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Preston Historical Society seeks bonding for further elevator restoration

Fri, Apr 10th, 2009
Posted in Government

Richard Petsch updated the council at their April 6 meeting on the efforts to obtain up to $450,000 from the sale of bonds through the state to further renovate the grain elevator to its 1916 condition. The plans include a bagging shed, scale house, and dock. The author of bill 1652 is Greg Davids and was referred by him to the Committee of Finance on March 12.

The funding to pay back the bonds would be made available by the sales tax increase approved in the November 2008 election. The Constitutional Amendment approved by the voters at that time mandated that the funds from the sales tax increase be used for the arts, historical and cultural projects, and parks and trails. Petsch noted that there is no guarantee that the Preston Historical Society will get the funds, but that the planned changes are what they are working for.

Mayor Kurt Reicks asked if it would help for the city to pass a resolution in support of the funding measure. Petsch agreed it would be helpful. A resolution in support of bill 1652 was approved.

Street and Alley Vacated

A public hearing was held to consider the petitions. Laverne Paulson submitted a petition to vacate the 800 block of Elizabeth Street south. Travis Ristau submitted a petition to vacate the alley between the 800 South Blocks of Jeremiah Street and Elizabeth Street.

City Administrator Joe Hoffman said that the petitions had been properly executed. Travis Ristau commented that he didn't want the alley to be a problem when it comes to building. No other citizen comments were made, none against the petitions.

The city will maintain a permanent easement for the installation and maintenance of utilities on the entire vacated portion of Elizabeth Street. The city will maintain a permanent easement for utilities on the North sixty feet of the vacated ally. Both petitions were approved. Hoffman noted that the only property that would be land locked was the Ristau lot and that the Ristau's were the petitioners.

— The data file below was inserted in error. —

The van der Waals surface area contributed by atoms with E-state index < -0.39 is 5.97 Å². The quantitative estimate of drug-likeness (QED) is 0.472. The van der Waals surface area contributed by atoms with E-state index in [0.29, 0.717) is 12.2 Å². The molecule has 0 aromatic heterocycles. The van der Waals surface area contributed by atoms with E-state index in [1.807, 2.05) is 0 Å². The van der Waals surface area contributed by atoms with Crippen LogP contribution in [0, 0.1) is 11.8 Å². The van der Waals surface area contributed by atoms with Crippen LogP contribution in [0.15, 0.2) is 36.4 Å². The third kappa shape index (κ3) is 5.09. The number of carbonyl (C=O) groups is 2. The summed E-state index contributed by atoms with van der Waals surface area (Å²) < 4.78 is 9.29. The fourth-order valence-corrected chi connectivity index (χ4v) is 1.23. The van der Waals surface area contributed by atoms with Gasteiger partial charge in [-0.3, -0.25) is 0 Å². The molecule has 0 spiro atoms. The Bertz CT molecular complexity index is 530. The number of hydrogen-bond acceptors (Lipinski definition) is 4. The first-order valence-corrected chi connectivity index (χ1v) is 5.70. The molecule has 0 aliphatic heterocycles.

Ordinance 10.99

Councilman Robert Sauer has been working on a change in language in city Ordinance 10.99. He explained that someone who has, for example, a zoning problem may be unaware of violating the ordinance, depending on the interpretation of the ordinance. Sauer referred to the U. S. Prohibition Amendment as an example of a law that was "bad public policy" because it wasn't enforceable. He remarked, "Sometimes the letter of the law is not real justice."

The changes or additions to Ordinance 10.99 are an effort to make enforcement of the city's ordinances less "rigid and punitive" and allow for "persuasion and mediation." The changes would give the violator notice to get into compliance. Sauer explained that the notice would be up front ahead of penalties. He suggested that the period of negotiation could save the city and the violator the cost of a court fight.

City Attorney Dwight Luhmann suggested that the ordinances as written make too many people guilty of misdemeanor offenses. Sauer added that if the violation can't be resolved with negotiation, then apply the penalty.

No action on the changes was taken this day.

Other Business in Brief

• Joe Hoffman suggested that a work group be formed to study the feasibility of acquiring the CenturyTel Building. He wants to explore the ways the city could use the building, like for offices and storage. He noted that the city rents storage space now. The building has been vacant for a couple of years. Reicks and Sauer volunteered to be part of the group. The Park Board and the Preston Utilities will be asked to have members volunteer for the group.

• A lease with T-Mobile was approved that will allow T-Mobile to put equipment on city owned property near the water tower. T-Mobile will pay $5,000 up front for 5 years and the contract can be renegotiated after that point to reflect the Consumer Price Index.

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